Pimlico Plumbers, a London based firm of plumbers, featured in the press in 2018 when the Supreme Court held that the plumbers working for the firm were ‘workers’ rather than self-employed. This was an important finding for the staff at Pimlico, as it meant that they were entitled to the employment rights of a worker, including holiday pay, which they would not have enjoyed if they had been found to be self-employed.
Recently Pimlico has been subject to further media attention, when Chairman of the company Charlie Mullins revealed plans to rewrite the employment contracts of the workers, to require them to be vaccinated against coronavirus.
This approach could be problematic for the company from an employment point of view, with the potential for claims against Pimlico. Companies cannot force staff to have a vaccination, and to attempt to do so may undermine the trust and confidence that the employee has in their employer. There is an implied term of mutual trust and confidence in the employment contract, and so for the employer to breach this by forcing an employee to have a vaccination could breach this term. This may lead to constructive dismissal claims if the employee resigns as a result of the policy.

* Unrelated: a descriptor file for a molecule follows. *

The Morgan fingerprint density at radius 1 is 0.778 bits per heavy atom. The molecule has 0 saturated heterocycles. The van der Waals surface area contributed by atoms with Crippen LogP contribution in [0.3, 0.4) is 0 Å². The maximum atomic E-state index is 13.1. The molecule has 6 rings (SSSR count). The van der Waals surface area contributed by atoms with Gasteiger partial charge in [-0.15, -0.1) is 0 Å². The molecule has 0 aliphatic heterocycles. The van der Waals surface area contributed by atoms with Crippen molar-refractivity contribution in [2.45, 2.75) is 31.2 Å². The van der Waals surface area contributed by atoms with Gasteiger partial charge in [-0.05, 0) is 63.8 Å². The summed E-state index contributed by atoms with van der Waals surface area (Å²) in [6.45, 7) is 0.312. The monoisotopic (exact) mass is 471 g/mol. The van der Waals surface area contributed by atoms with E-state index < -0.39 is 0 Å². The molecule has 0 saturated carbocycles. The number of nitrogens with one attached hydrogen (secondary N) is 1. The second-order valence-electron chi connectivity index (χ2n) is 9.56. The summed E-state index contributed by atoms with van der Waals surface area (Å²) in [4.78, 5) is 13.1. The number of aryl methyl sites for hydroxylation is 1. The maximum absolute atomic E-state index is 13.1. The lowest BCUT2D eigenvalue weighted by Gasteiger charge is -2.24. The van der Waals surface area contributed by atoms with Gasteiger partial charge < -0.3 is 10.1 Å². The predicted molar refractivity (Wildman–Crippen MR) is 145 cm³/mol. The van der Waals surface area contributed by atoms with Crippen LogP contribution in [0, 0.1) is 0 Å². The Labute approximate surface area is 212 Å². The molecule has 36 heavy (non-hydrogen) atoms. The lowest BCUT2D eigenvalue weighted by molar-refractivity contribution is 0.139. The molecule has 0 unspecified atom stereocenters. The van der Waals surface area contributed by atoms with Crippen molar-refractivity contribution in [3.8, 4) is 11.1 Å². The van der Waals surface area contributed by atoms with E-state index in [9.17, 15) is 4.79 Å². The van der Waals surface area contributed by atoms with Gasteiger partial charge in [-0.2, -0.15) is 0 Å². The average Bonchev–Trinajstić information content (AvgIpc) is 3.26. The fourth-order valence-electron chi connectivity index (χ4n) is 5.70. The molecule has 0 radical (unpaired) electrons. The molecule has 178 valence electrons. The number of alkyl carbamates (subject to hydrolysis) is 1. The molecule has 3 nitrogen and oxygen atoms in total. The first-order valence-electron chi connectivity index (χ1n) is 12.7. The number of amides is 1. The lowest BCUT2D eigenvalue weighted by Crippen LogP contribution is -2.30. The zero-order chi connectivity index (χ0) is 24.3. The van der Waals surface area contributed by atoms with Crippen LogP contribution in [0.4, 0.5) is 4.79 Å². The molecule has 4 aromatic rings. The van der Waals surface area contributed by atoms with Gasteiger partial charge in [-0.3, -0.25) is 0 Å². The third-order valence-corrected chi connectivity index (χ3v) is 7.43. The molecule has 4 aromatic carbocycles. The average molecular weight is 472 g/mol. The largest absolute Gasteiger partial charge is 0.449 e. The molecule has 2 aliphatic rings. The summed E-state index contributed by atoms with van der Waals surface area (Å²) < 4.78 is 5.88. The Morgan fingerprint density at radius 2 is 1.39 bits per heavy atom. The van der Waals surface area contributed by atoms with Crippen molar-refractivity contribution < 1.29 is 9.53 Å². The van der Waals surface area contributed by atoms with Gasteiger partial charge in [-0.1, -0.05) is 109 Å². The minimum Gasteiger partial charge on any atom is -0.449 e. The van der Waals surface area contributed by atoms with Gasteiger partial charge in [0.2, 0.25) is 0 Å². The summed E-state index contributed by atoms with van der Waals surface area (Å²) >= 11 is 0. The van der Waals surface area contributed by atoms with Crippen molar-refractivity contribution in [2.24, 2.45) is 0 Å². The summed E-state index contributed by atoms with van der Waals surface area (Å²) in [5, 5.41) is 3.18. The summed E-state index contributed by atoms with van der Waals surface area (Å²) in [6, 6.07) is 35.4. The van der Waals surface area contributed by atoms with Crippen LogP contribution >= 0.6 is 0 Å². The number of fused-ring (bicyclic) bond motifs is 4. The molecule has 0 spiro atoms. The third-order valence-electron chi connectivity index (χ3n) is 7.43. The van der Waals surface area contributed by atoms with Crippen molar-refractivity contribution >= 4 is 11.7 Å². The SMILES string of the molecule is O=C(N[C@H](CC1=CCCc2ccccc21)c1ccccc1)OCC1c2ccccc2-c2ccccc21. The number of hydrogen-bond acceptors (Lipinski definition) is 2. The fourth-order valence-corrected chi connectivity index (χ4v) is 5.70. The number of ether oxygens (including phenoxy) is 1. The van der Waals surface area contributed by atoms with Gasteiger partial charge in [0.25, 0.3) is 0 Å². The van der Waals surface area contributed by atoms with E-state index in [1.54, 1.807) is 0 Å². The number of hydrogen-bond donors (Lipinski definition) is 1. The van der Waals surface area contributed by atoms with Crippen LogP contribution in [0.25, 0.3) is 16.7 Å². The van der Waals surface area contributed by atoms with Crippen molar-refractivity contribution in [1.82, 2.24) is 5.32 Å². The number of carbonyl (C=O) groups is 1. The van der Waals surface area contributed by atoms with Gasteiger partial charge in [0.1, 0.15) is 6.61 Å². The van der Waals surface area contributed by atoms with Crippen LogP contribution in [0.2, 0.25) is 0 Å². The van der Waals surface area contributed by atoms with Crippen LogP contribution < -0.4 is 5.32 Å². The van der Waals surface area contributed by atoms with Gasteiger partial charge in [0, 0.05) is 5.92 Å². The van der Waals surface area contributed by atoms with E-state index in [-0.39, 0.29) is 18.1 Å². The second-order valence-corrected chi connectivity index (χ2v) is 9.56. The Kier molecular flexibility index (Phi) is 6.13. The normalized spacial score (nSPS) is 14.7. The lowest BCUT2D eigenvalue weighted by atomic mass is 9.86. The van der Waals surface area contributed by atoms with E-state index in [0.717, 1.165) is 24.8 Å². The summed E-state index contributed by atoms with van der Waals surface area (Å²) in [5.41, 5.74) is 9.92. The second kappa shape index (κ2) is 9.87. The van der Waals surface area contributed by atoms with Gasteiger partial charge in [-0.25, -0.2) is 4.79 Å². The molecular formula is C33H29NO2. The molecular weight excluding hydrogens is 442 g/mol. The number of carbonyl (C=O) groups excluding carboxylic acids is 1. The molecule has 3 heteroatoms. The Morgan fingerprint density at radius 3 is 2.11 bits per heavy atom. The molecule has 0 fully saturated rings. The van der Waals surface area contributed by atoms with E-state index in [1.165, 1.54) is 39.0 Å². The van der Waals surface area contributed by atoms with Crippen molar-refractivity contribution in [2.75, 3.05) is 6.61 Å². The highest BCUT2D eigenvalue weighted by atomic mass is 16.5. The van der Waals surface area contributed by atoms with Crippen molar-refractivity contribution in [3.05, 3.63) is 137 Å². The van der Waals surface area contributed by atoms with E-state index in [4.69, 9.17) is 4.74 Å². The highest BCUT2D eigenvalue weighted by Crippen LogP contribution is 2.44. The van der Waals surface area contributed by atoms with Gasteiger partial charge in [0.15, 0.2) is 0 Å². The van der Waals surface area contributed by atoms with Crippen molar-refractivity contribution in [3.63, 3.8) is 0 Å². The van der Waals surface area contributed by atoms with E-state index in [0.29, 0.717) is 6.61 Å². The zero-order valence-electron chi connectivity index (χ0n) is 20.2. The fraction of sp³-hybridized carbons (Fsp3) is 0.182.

Furthermore, the introduction of this policy could put Pimlico at risk of discrimination claims. Indirect discrimination occurs when a particular group of people with a protected characteristic are disadvantaged by a policy or practice an employer has implemented. For example, if there are staff at Pimlico who refuses to have the vaccine for a religious reason, or due to a strong belief against vaccines, this could amount to indirect discrimination.
Pimlico Plumbers have since released a statement on their website confirming that existing workers will not be forced to have the vaccine. However, Mr Mullins has suggested that potential new recruits could be required to have the vaccine before starting with the company. This approach could also be risky for Pimlico, as protection against discrimination covers the recruitment process, not just after employment has begun. As such, Pimlico could be opening themselves up to discrimination claims from potential workers, for the reasons above, if they reject an applicant solely on the basis that they refuse to be vaccinated.
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